Is your house ready for a strong earthquake?
To help owners of concrete hollow block (CHB) houses answer this question, the Department of Science and Technology – Philippine Institute of Volcanology and Seismology (PHIVOLCS) in partnership with the Japan International Cooperation Agency (JICA), launched a 12-point questionnaire last February 19 at the PHIVOLCS Auditorium in Quezon City.
The questionnaire is designed to guide homewners in assessing whether their homes are strong enough to withstand a major earthquake.
The questionnaire, titled “How Safe is My House? Self-check for Earthquake Safety of CHB Houses in the Philippines”, has 12 questions, each with three possible answers. Each answer is equivalent to a point. The total number of points earned determines the strength or vulnerability of the structure.
Among the questions in the checklist are: Who built or designed my house? How old is my house? What is the shape of my house? Has my house been extended or expanded?
The rest deal with equally important information such as damage incurred from previous disasters, CHB thickness, soil condition, use of standard size steel bars, width of unsupported walls, among others.
“The solution is to recognize the problem. Where will this recognition start? It should start with the homeowner,” emphasized PHIVOLCS Director Dr. Renato U. Solidum Jr. during the launch. Previously, Solidum explained that an earthquake resistant house will not collapse even if an Intensity 9 temblor strikes.
However, the questionnaire is not just useful for homeowners but also for local engineers, building officials, and local government unit authorities.
“This material can also be practically used to ensure safety before the construction of houses,” reminded Takahiro Sasaki, chief representative of JICA Philippines, in his message.
The questionnaire, which was tested on some damaged houses and structures in Bohol following the Oct. 15, 2013 tremor in the province, was derived from field verifications, quake damage surveys, and several experiments and tests.
Among these experiments were the full-scale Shaking Table Test of CHB Houses conducted by Filipino and Japanese experts at the National Research Institute for Earth Science and Disaster Prevention in Tsukuba, Japan in February 2011. The experiment involved two houses, an engineered model that followed the Building Code, and a non-engineered one representing the more common CHB residence in the Philippines. Tests showed the latter incurring damage immediately , leading to the eventual collapse of certain parts during the earthquake simulation.
“Casualties from past earthquakes were caused by the collapse of buildings. And part of those are from damaged to collapsed non-engineered houses,” revealed Solidum.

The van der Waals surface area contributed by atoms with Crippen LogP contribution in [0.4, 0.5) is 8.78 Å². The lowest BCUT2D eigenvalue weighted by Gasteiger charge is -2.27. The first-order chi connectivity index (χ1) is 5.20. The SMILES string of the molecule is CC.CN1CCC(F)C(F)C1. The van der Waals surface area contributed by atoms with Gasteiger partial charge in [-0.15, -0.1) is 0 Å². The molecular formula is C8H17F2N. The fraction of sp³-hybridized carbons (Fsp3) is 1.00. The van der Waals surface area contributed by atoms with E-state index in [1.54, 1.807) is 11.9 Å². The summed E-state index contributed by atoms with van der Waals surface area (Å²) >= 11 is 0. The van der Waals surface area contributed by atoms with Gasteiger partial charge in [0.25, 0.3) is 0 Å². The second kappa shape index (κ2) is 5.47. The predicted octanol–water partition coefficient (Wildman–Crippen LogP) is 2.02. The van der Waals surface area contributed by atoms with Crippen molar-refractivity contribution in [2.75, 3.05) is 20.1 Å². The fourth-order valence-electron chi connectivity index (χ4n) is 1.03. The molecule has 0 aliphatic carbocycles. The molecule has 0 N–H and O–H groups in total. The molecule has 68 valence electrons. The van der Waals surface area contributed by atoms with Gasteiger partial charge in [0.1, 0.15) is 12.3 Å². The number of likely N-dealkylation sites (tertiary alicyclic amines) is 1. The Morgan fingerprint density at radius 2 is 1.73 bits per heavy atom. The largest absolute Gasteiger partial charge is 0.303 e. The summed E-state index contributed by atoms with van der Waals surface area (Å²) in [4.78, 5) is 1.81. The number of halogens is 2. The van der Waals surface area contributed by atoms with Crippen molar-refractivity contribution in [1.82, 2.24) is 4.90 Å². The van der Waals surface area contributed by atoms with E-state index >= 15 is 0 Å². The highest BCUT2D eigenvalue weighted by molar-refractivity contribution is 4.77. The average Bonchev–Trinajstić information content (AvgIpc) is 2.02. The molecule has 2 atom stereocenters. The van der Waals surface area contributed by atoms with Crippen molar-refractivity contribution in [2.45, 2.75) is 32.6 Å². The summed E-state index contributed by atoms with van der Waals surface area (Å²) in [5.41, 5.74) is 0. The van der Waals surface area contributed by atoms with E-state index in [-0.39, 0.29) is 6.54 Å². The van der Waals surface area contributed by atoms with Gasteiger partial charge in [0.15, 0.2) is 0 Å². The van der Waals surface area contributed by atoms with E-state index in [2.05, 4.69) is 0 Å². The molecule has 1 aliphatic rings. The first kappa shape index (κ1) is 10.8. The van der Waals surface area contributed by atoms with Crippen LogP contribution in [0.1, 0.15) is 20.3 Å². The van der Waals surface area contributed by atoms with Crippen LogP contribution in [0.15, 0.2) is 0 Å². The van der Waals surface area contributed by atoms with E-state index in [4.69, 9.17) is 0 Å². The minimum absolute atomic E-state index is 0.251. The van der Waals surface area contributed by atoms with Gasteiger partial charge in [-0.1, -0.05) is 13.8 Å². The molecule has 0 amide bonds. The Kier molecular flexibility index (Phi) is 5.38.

During the open forum, Engr. Ronaldo S. Ison of the Association of Structural Engineers of the Philippines (ASEP), another project proponent, said that a strong earthquake may still cause debris to fall. However, an eventual collapse will not take place if it is an engineered house.
” What we’re trying to do is to educate everybody, that even if you employ masons and carpenters, they should be following certain standards. It is the right time for us to inform the public that we should not just rely on masons and carpenters to build our houses,” declared Engr. Ison.
The PHIVOLCS director added that a safe house should be combined with appropriate response from people living in it to make them safer and further prevent damage and injury.
PHIVOLCS and its partners are currently preparing a Tagalog version of the 12-point questionnaire and plan to come up with a similar checklist for wooden houses. Also in the pipeline is a computer simulation program to test the earthquake readiness of engineering and architectural designs.
Aside from PHIVOLCS, JICA, and ASEP, the Japan Science and Technology Agency is also involved in the project.
“How Safe is My House? Self-check for Earthquake Safety of CHB Houses in the Philippines” may be downloaded at http://www.phivolcs.dost.gov.
EARTHQUAKE RESISTANCE CHECKLIST FOR HOMEOWNERS. Do you want to know if your house is strong enough not to collapse or be damaged in the face of a strong earthquake? The Department of Science and Technology – Philippine Institute of Volcanology and Seismology launched “How Safe is My House? Self-check for Earthquake Safety of CHB Houses in the Philippines” last February 19 at the PHIVOLCS Auditorium to provide a 12-point checklist for owners of concrete hollow block (CHB) houses. The questionnaire helps residents to determine whether their CHB homes are earthquake resistant or not. The material may be downloaded at http://www.phivolcs.dost.gov.